Rachel Bronson, a Council senior fellow and director of its Middle East and Gulf Studies Program, says Secretary of State Condoleezza Rice's trip to the Middle East—where she brokered an important deal between the Israelis and Palestinians on access from Gaza—underscores a new, more involved approach by the Bush administration to that region.
"I think the Secretary's trip was very important and marks a change in tone for the administration—a recognition that the United States really does have to be active and engaged in the region and be present," she says. Bronson, an expert on Saudi-U.S. relations, says Rice's visit was also crucial because it launched the "strategic dialogue" between the U.S. and Saudi Arabia that was called for when King Abdullah, who at the time was still the crown prince, visited Bush at his ranch in Crawford, Texas, earlier in the year.
"This reestablishes a high-level working relationship with the Saudis that was first put in motion during the reign of [Secretary of State] Henry Kissinger [in the 1970s], but then deteriorated over the decades and was effectively moribund at the time of the 9/11 attacks," says Bronson, who was interviewed by Bernard Gwertzman, consulting editor for cfr.org, on November 15, 2005.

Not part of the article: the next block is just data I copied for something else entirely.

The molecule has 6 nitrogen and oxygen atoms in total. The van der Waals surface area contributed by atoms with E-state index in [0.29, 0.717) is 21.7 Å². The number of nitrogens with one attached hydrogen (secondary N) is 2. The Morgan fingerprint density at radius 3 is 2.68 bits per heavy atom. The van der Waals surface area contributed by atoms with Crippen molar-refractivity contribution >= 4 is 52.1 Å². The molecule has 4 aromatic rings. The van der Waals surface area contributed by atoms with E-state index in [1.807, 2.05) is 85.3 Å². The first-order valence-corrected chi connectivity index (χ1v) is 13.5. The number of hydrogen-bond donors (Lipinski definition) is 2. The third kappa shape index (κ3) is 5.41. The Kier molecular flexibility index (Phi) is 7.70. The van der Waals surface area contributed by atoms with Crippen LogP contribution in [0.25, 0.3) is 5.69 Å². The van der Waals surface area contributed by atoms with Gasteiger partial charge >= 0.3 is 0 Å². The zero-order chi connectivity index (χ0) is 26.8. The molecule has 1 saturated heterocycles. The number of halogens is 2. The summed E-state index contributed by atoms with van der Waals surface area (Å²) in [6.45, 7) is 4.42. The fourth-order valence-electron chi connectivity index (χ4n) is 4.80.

Secretary of State Condoleezza Rice has just completed a trip to the Middle East in which she had significant talks in Saudi Arabia, Israel, and with the Palestinians. She also paid a brief visit to Jordan because of the hotel bombings there. The headlines are that she worked out an agreement between Palestinians and Israelis on crossing points in Gaza ending a stalemate which had been holding up progress since the Israeli withdrawal from Gaza in August. How would you evaluate Ms. Rice's trip?
I think the Secretary's trip was very important and marks a change in tone for the administration—a recognition that the United States really does have to be active and engaged in the region and be present. Secretary Rice had some challenges with the Egyptians but took important steps in Saudi Arabia and between the Palestinians and Israelis.
On Saudi Arabia, there are a number of things the United States wants. One of them is, obviously, reform. But perhaps more important—and Rice made clear how important—is a continued focus on the war on terror. Her trip to the kingdom marked the inaugural meeting in a "strategic dialogue" that President Bush and then-crown prince, now King Abdullah, called for in their April meeting in Crawford. This reestablishes a high-level working relationship with the Saudis that was first put in motion during the reign of [Secretary of State] Henry Kissinger [in the 1970s], but then deteriorated over the decades and was effectively moribund at the time of the 9/11 attacks. With this trip, the Secretary is actively reengaging the United States in the region in a dialogue. I believe this will serve the United States well.